‘Place’ Matters: Heart Disease and Stroke Less Common Among Foreign-Born Than Native-Born U.S. Adults

Eduardo Sanchez photoEduardo Sanchez, M.D., M.P.H., Chief Medical Officer for Prevention and Chief of the Center for Health Metrics and Evaluation, American Heart Association

When it comes to heart disease and stroke risk, it’s about “location, location, location.”

In a national survey reported today in the Journal of the American Heart Association, heart disease and stroke were less common among foreign-born than native-born adults in the United States.

We often think of “place” as our residential environment, but the data from 2006-14 suggest that “place” also refers to country of birth.

In the survey of nearly 260,000 adults, 16 percent were foreign-born, grouped into six birthplace regions: Mexico, Central America and the Caribbean; South America; Europe (including Russia and the Middle East); Africa; Indian subcontinent; and Asia (including Southeast Asia).

Key findings (Figure 1) include:

  • More than 8 percent (8.2) of U.S.-born men reported having coronary heart disease (CHD), compared to 5.5 percent of foreign-born men.
  • Almost 5 percent (4.8) of U.S.-born women reported having CHD, compared to 4.1 percent of foreign-born women.
  • The percentage of U.S.-born men and women living with stroke was 2.7 percent, compared to 2.1 percent for foreign-born men and 1.9 percent for foreign-born women.

Figure 1: Self-reported Prevalence of Coronary Heart Disease and Stroke (* denotes statistically significant findings).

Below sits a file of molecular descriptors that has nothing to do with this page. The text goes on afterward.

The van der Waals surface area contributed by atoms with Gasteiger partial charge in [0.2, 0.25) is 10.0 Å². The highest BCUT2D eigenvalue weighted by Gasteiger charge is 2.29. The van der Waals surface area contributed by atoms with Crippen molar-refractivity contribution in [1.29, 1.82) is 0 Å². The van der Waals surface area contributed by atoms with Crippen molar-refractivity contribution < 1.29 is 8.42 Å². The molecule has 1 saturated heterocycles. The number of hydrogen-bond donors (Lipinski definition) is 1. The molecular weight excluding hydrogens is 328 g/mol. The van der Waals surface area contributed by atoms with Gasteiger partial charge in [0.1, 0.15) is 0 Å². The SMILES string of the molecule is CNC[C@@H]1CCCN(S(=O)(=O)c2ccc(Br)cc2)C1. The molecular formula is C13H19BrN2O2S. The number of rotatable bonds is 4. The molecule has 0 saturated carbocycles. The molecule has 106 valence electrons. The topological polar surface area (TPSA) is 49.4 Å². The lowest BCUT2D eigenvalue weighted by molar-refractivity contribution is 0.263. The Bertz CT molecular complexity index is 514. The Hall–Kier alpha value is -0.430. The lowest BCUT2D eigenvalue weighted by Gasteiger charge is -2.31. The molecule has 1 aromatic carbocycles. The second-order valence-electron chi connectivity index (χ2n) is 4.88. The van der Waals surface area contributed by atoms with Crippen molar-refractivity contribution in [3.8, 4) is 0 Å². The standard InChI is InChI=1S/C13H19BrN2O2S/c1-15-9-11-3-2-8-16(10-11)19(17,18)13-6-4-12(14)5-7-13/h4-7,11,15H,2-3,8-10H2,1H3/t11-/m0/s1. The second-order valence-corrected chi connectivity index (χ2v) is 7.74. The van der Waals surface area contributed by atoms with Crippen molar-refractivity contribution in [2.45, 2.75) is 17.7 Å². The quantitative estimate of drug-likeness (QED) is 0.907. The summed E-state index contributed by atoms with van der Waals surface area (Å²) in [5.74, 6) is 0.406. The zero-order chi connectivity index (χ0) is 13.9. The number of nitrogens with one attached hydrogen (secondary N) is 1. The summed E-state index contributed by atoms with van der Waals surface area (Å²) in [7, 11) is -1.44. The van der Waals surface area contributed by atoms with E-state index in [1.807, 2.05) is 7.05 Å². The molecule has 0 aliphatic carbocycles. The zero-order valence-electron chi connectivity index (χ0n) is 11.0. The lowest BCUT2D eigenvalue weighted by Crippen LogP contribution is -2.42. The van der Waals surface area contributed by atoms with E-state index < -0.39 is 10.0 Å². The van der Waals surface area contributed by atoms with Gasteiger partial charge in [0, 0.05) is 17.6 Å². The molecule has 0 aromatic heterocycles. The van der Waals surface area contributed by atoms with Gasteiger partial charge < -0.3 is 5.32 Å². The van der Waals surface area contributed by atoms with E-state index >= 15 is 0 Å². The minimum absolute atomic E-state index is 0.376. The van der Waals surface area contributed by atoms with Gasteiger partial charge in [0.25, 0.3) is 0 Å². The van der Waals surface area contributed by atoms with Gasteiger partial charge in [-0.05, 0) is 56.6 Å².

Figure 1: Self-reported Prevalence of Coronary Heart Disease and Stroke (* denotes statistically significant findings).


The “healthy immigrant effect” could help explain the lower levels of CHD and stroke among foreign-born adults. People who immigrate to another country are usually healthier than those who stay behind, because of self-selection or physical or legal barriers to entering the destination country.

Another important finding was that the risk for CHD and stroke varied by region of birth. Compared to U.S.-born people, existence of CHD was lower among people born in Asia, Mexico, Central America or the Caribbean. Existence of stroke was lowest among men born in South America or Africa and women from Europe. This is consistent with prior research that suggests wide variation in cardiovascular risk factors (such as obesity, diabetes and high blood pressure) among immigrants in the United States, depending on country of origin.

Prior research has also documented an increase in cardiovascular risk factors as time living in the United States increased. However, this study didn’t find a relationship between years of living in the United States and risk of CHD or stroke after adjusting for demographic and health characteristics.

It also found that when race/ethnicity was factored in, the “protective” effect of being foreign-born became weaker. This could be related to racial/ethnic differences in cardiovascular health, which are supported by ample evidence.

As our overall population grows and becomes more diverse, knowing which groups have higher risk of disease can help guide our efforts to give all Americans – regardless of their birthplace, race, ethnicity or other descriptive characteristics – the same opportunity to improve their health and prevent disease. That’s the core of health equity and the heart of our mission to build healthier lives, free of cardiovascular diseases and stroke.